The first game in this year’s Xbox Live Summer of Arcade will see two brothers, who happen to communicate in the style of grumpy Teletubbies, working together to find a cure for their dying father.
Brothers: A Tale Of Two Sons from Starbreeze Studios sounds like it may be the perfect puzzle adventure for two players to enjoy in co-op on these long, hot Summer days. However, the big twist and unique selling point of Brothers is that it is a single player game, and the player has to control both brothers at the same time with a very simple control system. One brother is controlled with the left side of the gamepad, the stick for movement and the trigger for actions, and the other brother is controlled at the same time with the right.
Although simple to grasp, it can take a little while to put this method of control into practice. The brain tends to concentrate on one brother at a time, while the other brother is walking into a wall or is just completely ignored. Thankfully, the game moves along slow enough that there is no real urgency to master this concept of controlling both brothers at the same time until the player is ready.
So, the tale is that there are two brothers, one younger and one older. At the beginning of the game, their father is taken ill and the only way to cure him will be to collect the Water of Life, thus starting the brothers’ journey.
All of this is set in a fantasy world which bears some resemblance to the Fable series of games. As already mentioned, communication in the game takes the form of a made up language and there are no subtitles to translate conversations. Instead, the scenes are descriptive enough with plenty of hand gestures and tomes of voice to convey the meaning and describe what is going on. It is a charming way to tell a story and the interactions themselves can be quite memorable, even if the story does take a rather predictable route. The game can be finished in a matter of three or four hours, which is a little short, but the ending makes it all worthwhile.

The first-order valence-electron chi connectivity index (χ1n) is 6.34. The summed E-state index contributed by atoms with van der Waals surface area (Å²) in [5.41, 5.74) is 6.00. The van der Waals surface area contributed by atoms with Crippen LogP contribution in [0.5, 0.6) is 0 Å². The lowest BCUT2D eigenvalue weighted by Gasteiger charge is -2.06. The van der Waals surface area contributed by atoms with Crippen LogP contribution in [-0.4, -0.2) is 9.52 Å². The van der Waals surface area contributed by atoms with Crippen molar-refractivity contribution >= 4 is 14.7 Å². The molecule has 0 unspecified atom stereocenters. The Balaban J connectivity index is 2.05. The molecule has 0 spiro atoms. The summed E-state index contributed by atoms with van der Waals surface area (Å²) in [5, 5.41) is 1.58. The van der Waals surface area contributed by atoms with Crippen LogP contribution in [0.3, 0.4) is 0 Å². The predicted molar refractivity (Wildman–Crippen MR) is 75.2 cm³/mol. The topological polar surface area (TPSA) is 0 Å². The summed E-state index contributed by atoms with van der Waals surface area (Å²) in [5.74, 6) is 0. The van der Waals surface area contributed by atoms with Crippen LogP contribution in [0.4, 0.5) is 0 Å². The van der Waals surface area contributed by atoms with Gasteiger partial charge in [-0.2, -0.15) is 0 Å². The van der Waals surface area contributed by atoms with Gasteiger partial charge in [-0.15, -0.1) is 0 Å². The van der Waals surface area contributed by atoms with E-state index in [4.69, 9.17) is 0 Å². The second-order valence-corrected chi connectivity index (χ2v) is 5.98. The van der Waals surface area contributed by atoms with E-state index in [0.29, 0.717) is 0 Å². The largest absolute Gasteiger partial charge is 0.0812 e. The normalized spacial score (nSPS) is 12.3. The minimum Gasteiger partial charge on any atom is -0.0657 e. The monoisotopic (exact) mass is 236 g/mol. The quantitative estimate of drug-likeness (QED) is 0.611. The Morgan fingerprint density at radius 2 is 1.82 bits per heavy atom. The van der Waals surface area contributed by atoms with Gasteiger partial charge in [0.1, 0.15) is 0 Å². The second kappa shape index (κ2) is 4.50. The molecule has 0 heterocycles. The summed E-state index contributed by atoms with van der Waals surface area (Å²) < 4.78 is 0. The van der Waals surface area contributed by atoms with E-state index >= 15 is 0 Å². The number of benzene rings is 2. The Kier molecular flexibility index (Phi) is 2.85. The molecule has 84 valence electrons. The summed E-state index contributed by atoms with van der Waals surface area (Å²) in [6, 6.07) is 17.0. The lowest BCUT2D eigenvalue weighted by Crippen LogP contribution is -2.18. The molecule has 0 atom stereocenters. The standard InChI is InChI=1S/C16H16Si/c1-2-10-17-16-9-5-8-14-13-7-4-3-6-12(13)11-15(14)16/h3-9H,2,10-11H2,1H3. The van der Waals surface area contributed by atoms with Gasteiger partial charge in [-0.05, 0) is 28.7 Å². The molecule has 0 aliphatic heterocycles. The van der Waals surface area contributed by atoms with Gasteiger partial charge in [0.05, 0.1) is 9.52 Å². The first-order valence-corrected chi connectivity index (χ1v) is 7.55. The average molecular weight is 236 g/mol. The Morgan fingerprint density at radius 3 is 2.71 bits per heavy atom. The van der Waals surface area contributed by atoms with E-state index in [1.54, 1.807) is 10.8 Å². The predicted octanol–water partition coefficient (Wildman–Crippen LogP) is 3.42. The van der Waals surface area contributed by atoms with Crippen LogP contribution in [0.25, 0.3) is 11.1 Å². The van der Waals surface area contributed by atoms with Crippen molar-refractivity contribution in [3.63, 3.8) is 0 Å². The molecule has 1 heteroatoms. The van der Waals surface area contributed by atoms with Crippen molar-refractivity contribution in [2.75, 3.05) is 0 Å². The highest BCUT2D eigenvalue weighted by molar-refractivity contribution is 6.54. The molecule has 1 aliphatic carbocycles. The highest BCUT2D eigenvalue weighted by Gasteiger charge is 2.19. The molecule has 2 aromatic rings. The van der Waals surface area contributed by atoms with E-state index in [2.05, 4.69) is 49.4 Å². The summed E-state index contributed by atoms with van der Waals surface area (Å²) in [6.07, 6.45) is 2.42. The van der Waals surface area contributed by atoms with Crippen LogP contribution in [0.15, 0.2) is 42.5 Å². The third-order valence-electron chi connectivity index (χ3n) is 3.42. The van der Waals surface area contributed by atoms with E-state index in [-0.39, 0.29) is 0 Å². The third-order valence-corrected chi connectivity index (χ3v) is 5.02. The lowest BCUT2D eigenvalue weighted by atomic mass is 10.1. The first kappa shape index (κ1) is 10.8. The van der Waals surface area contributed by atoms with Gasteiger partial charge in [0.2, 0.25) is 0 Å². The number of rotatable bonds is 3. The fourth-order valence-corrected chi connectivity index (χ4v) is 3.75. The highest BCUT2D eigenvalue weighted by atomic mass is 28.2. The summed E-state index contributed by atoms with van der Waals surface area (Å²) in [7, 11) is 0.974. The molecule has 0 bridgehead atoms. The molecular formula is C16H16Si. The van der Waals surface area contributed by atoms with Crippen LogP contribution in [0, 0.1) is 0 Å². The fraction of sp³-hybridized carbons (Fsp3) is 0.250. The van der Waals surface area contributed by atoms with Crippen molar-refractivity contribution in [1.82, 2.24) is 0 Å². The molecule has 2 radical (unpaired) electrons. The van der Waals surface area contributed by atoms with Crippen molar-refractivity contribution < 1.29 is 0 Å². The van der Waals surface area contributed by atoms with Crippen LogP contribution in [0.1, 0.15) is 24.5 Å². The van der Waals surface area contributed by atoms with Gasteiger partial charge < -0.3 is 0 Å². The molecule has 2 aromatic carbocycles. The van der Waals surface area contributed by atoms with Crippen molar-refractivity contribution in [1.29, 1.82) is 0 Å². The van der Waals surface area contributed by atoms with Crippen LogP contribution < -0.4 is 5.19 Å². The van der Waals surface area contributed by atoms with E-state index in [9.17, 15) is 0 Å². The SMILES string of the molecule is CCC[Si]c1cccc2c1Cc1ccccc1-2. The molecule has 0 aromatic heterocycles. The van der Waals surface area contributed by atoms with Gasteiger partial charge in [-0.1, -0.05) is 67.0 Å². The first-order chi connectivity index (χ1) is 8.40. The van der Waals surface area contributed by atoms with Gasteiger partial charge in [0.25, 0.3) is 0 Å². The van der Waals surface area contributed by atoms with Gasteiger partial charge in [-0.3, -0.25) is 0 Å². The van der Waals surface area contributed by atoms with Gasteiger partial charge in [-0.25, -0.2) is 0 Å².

The puzzles come from the fact that each brother interacts differently with the environment and its inhabitants. For example, when confronted with a high ledge, the stronger older brother can boost the younger brother up, where the younger brother can lower a rope for the older. With the inhabitants, one brother may be more favorably met than the other, with one given a solution while the other is dismissed out of hand. The puzzles themselves are not especially taxing, although they do increase in difficulty as the game progresses, but when combined with the stress-inducing controls the game can border on frustrating at times.
Visually, Brothers really does look great. The environments are nicely detailed and have a wonderful fairytale look about them, and the characters look great, especially as they interact and garble their gibberish. The audio is equally impressive with a lovely soundtrack, and even the gibberish that the characters spout is endearing.
Brothers: A Tale of Two Sons is quite unique in both its controls and the way it wordlessly tells its story. These aspects may not be to everyone’s taste, especially the controls which some will find frustrating, but it is these very aspects that will make the game appealing to others. It is a touch on the short side, but is entertaining throughout and well worth picking up for a Summer break from the usual gaming fare.